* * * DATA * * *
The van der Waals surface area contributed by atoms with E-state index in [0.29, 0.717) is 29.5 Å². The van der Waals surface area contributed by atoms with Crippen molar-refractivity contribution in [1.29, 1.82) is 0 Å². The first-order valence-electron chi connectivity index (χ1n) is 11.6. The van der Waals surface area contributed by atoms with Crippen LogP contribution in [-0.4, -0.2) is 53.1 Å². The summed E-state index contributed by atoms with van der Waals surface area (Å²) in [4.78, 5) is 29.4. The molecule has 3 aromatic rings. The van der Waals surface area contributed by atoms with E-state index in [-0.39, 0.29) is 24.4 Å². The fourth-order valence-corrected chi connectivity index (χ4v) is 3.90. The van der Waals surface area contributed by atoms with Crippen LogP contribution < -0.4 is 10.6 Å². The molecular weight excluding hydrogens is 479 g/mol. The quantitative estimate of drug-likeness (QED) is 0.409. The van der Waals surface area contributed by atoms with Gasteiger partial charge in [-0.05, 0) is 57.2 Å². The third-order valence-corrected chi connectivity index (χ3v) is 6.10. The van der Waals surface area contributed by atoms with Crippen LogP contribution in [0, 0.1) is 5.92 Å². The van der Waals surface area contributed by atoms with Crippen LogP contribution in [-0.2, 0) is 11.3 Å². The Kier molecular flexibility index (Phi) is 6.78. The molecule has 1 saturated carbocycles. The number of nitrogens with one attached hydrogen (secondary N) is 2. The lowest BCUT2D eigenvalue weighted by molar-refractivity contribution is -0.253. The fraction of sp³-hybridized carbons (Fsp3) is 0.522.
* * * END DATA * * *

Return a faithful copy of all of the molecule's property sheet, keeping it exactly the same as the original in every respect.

The van der Waals surface area contributed by atoms with E-state index in [0.29, 0.717) is 29.5 Å². The van der Waals surface area contributed by atoms with Crippen molar-refractivity contribution in [1.29, 1.82) is 0 Å². The first-order valence-electron chi connectivity index (χ1n) is 11.6. The van der Waals surface area contributed by atoms with Crippen LogP contribution in [-0.4, -0.2) is 53.1 Å². The summed E-state index contributed by atoms with van der Waals surface area (Å²) in [4.78, 5) is 29.4. The molecule has 3 aromatic rings. The van der Waals surface area contributed by atoms with E-state index in [-0.39, 0.29) is 24.4 Å². The fourth-order valence-corrected chi connectivity index (χ4v) is 3.90. The van der Waals surface area contributed by atoms with Crippen LogP contribution < -0.4 is 10.6 Å². The molecular weight excluding hydrogens is 479 g/mol. The quantitative estimate of drug-likeness (QED) is 0.409. The van der Waals surface area contributed by atoms with Gasteiger partial charge in [-0.05, 0) is 57.2 Å². The third-order valence-corrected chi connectivity index (χ3v) is 6.10. The van der Waals surface area contributed by atoms with Crippen LogP contribution in [0, 0.1) is 5.92 Å². The van der Waals surface area contributed by atoms with Crippen LogP contribution in [-0.2, 0) is 11.3 Å². The Kier molecular flexibility index (Phi) is 6.78. The molecule has 1 saturated carbocycles. The number of nitrogens with one attached hydrogen (secondary N) is 2. The lowest BCUT2D eigenvalue weighted by molar-refractivity contribution is -0.253. The fraction of sp³-hybridized carbons (Fsp3) is 0.522.